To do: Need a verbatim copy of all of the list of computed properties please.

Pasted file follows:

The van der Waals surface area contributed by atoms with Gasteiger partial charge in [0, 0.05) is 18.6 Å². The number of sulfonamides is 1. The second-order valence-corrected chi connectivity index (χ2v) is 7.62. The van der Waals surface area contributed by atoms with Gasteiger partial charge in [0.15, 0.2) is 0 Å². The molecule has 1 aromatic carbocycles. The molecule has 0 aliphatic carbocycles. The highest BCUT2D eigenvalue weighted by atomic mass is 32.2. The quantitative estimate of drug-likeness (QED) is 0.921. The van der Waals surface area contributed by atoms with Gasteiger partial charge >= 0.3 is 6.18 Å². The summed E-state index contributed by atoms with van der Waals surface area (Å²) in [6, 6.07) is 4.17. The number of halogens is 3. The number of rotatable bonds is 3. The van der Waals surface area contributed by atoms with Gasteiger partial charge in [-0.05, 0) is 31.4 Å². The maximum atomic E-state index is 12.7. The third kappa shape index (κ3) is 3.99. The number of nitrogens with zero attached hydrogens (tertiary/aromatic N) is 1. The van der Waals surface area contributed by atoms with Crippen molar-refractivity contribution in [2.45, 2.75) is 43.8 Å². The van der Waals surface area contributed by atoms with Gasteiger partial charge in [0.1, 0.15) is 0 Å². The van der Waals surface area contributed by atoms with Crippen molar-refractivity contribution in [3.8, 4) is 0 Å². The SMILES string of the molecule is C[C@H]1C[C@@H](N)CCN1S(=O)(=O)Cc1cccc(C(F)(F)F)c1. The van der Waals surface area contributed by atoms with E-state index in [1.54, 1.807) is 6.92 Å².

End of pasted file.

The van der Waals surface area contributed by atoms with Gasteiger partial charge in [0, 0.05) is 18.6 Å². The number of sulfonamides is 1. The second-order valence-corrected chi connectivity index (χ2v) is 7.62. The van der Waals surface area contributed by atoms with Gasteiger partial charge in [0.15, 0.2) is 0 Å². The molecule has 1 aromatic carbocycles. The molecule has 0 aliphatic carbocycles. The highest BCUT2D eigenvalue weighted by atomic mass is 32.2. The quantitative estimate of drug-likeness (QED) is 0.921. The van der Waals surface area contributed by atoms with Gasteiger partial charge >= 0.3 is 6.18 Å². The summed E-state index contributed by atoms with van der Waals surface area (Å²) in [6, 6.07) is 4.17. The number of halogens is 3. The number of rotatable bonds is 3. The van der Waals surface area contributed by atoms with Gasteiger partial charge in [-0.05, 0) is 31.4 Å². The maximum atomic E-state index is 12.7. The third kappa shape index (κ3) is 3.99. The number of nitrogens with zero attached hydrogens (tertiary/aromatic N) is 1. The van der Waals surface area contributed by atoms with Crippen molar-refractivity contribution in [2.45, 2.75) is 43.8 Å². The van der Waals surface area contributed by atoms with Gasteiger partial charge in [0.1, 0.15) is 0 Å². The van der Waals surface area contributed by atoms with Crippen molar-refractivity contribution in [3.8, 4) is 0 Å². The SMILES string of the molecule is C[C@H]1C[C@@H](N)CCN1S(=O)(=O)Cc1cccc(C(F)(F)F)c1. The van der Waals surface area contributed by atoms with E-state index in [1.54, 1.807) is 6.92 Å².